Head to this page on the North Carolina Board of Elections website and select your county from the dropdown menu. A Google Map should populate on the right side of your screen with sites where you can vote early. For example, there are 14 early voting locations in Durham County. Open hours for each location may vary.

Election Day this year falls on Tuesday, Nov. 3. Polls will open at 6:30 a.m. and will remain open through 7:30 p.m. If you’re in line by 7:30 p.m., you will still be able to cast your ballot.

Polling places are typically at their busiest in the early mornings and late afternoons, when folks are going to and from work. To avoid potentially lengthy lines, aim for visiting your polling place in the mid-morning or early afternoon.

Yes. Any registered voter in North Carolina can vote via an absentee ballot by-mail.

You’ll have to request and then fill out an official state absentee ballot request form.

An online absentee ballot request portal is available on the North Carolina State Board of Elections website at NCSBE.gov. Again, this is a first-time thing in North Carolina for 2020. By using the online ballot request portal, you don’t have to fill out a paper request form.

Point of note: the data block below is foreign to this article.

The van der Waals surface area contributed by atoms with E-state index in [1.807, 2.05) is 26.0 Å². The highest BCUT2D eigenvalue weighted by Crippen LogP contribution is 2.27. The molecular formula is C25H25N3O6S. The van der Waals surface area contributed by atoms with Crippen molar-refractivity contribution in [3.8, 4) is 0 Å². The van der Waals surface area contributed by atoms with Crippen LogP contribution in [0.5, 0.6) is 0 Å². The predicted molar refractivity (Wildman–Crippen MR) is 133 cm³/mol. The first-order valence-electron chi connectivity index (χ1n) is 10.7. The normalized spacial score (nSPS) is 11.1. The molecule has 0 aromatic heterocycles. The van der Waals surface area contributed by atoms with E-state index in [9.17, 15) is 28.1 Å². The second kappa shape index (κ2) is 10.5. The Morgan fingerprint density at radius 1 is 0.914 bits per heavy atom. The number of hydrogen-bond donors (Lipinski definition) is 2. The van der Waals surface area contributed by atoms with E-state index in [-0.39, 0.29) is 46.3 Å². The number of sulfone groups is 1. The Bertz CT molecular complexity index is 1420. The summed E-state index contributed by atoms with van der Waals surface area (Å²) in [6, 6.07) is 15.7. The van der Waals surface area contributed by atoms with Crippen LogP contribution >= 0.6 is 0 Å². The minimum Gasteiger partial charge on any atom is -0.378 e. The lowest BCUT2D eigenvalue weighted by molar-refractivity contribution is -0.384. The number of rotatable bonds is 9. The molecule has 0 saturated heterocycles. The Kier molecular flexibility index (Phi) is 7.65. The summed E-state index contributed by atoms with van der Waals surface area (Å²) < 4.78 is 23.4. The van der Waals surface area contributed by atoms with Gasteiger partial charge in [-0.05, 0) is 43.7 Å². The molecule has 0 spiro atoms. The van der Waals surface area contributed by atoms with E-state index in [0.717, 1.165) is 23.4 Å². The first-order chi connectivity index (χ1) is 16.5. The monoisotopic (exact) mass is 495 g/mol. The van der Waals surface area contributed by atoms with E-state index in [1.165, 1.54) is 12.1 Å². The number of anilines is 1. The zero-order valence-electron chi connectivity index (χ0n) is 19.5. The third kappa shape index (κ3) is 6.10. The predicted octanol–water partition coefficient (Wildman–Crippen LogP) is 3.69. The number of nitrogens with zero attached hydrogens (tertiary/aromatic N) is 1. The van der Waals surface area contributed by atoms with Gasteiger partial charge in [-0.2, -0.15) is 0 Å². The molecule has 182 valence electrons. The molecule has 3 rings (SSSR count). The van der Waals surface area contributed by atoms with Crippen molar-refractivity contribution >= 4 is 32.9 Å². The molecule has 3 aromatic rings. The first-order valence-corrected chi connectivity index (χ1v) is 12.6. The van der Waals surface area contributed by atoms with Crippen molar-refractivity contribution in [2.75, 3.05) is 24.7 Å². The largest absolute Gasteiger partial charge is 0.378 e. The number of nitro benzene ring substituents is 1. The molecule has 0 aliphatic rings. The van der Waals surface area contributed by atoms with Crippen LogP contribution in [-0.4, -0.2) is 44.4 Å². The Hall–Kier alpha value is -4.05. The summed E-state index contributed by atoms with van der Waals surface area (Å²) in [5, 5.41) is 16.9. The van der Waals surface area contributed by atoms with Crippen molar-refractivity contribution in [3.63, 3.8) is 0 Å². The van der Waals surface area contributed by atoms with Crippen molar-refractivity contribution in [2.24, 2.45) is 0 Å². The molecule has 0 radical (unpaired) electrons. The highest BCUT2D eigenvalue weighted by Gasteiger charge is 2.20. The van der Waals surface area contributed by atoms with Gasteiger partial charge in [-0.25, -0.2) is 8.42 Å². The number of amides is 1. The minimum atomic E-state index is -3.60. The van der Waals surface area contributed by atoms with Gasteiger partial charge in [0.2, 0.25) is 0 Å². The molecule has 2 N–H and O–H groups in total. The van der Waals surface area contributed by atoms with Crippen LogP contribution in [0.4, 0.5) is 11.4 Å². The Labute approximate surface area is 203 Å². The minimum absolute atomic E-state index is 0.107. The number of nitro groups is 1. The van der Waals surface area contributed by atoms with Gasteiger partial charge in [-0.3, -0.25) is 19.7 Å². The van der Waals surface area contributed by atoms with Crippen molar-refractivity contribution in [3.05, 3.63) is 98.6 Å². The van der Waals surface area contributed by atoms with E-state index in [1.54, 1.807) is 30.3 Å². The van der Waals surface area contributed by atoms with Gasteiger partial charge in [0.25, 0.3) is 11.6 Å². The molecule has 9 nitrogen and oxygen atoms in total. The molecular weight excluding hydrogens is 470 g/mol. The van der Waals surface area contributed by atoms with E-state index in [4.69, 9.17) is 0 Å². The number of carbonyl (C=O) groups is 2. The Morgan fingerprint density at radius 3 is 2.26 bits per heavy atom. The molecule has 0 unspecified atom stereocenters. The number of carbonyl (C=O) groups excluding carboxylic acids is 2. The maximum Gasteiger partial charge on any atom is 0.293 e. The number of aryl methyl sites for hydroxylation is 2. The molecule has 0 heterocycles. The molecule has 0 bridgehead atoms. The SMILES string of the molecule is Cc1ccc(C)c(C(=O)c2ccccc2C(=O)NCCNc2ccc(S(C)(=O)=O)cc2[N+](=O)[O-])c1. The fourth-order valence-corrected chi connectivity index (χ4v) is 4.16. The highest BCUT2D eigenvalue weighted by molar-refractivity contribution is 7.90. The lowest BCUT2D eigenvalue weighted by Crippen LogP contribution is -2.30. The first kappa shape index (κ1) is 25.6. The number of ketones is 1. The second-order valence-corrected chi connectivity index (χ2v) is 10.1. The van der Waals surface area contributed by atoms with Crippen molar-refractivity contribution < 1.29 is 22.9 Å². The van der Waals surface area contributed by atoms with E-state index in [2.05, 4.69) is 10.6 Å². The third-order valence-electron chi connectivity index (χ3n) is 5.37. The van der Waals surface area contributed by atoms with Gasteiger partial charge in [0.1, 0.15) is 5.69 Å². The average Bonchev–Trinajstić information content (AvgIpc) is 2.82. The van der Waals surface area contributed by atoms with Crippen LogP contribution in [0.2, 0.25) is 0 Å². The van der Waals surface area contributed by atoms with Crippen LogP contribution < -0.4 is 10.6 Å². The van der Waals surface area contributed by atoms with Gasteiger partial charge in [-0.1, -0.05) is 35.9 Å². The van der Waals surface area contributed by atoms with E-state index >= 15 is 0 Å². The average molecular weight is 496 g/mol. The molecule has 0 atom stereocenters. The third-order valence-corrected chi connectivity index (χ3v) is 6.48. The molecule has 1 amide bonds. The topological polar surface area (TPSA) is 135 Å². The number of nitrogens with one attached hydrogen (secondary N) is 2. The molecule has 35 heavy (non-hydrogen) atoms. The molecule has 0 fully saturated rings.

You can download one online from the North Carolina State Board of Elections website, or pick one up at your county’s board of elections office. You can also contact your county’s board of elections office and have one mailed to you. Request forms and instructions are also available online in Spanish.

The portal also allows military members and folks working outside of the country to request and return their absentee ballot online.

Ballots will be mailed out beginning on Sept. 4. After that date, if you do not receive your ballot within a week after requesting one, contact your county board of elections.

Your county’s board of elections office must have received your request by 5 p.m. on Oct. 27. According to the Carolina Public Press, elections experts recommend that voters submit their request for absentee by-mail ballots by Oct. 15.